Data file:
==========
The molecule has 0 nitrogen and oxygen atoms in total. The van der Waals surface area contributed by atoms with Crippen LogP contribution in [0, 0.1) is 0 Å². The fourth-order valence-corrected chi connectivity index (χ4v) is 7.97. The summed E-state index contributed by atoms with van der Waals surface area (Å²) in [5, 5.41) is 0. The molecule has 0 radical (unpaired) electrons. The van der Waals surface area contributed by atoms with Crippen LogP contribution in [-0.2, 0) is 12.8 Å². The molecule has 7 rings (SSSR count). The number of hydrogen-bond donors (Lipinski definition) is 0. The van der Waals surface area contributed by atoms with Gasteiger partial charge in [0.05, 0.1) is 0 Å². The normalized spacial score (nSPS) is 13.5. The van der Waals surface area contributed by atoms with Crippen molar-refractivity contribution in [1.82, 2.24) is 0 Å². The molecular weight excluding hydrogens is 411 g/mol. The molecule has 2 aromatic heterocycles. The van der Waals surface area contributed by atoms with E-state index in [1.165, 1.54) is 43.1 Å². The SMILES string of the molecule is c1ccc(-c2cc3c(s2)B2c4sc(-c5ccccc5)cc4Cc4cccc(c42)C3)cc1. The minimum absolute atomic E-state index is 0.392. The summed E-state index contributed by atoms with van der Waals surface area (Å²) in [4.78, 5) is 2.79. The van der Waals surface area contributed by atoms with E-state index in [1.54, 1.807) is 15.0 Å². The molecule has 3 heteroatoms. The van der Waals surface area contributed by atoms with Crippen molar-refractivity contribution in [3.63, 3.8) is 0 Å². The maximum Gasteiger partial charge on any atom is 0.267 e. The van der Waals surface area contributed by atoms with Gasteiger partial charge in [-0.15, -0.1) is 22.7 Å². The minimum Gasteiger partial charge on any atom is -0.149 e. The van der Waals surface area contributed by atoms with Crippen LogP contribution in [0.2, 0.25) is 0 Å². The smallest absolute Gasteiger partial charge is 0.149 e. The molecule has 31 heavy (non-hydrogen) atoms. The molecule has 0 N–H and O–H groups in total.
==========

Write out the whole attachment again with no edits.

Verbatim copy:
The molecule has 0 nitrogen and oxygen atoms in total. The van der Waals surface area contributed by atoms with Crippen LogP contribution in [0, 0.1) is 0 Å². The fourth-order valence-corrected chi connectivity index (χ4v) is 7.97. The summed E-state index contributed by atoms with van der Waals surface area (Å²) in [5, 5.41) is 0. The molecule has 0 radical (unpaired) electrons. The van der Waals surface area contributed by atoms with Crippen LogP contribution in [-0.2, 0) is 12.8 Å². The molecule has 7 rings (SSSR count). The number of hydrogen-bond donors (Lipinski definition) is 0. The van der Waals surface area contributed by atoms with Gasteiger partial charge in [0.05, 0.1) is 0 Å². The normalized spacial score (nSPS) is 13.5. The van der Waals surface area contributed by atoms with Crippen molar-refractivity contribution in [1.82, 2.24) is 0 Å². The molecular weight excluding hydrogens is 411 g/mol. The molecule has 2 aromatic heterocycles. The van der Waals surface area contributed by atoms with E-state index in [1.165, 1.54) is 43.1 Å². The SMILES string of the molecule is c1ccc(-c2cc3c(s2)B2c4sc(-c5ccccc5)cc4Cc4cccc(c42)C3)cc1. The minimum absolute atomic E-state index is 0.392. The summed E-state index contributed by atoms with van der Waals surface area (Å²) in [4.78, 5) is 2.79. The van der Waals surface area contributed by atoms with E-state index in [1.54, 1.807) is 15.0 Å². The molecule has 3 heteroatoms. The van der Waals surface area contributed by atoms with Crippen molar-refractivity contribution in [3.63, 3.8) is 0 Å². The maximum Gasteiger partial charge on any atom is 0.267 e. The van der Waals surface area contributed by atoms with Gasteiger partial charge in [-0.15, -0.1) is 22.7 Å². The minimum Gasteiger partial charge on any atom is -0.149 e. The van der Waals surface area contributed by atoms with Crippen LogP contribution in [0.2, 0.25) is 0 Å². The smallest absolute Gasteiger partial charge is 0.149 e. The molecule has 31 heavy (non-hydrogen) atoms. The molecule has 0 N–H and O–H groups in total.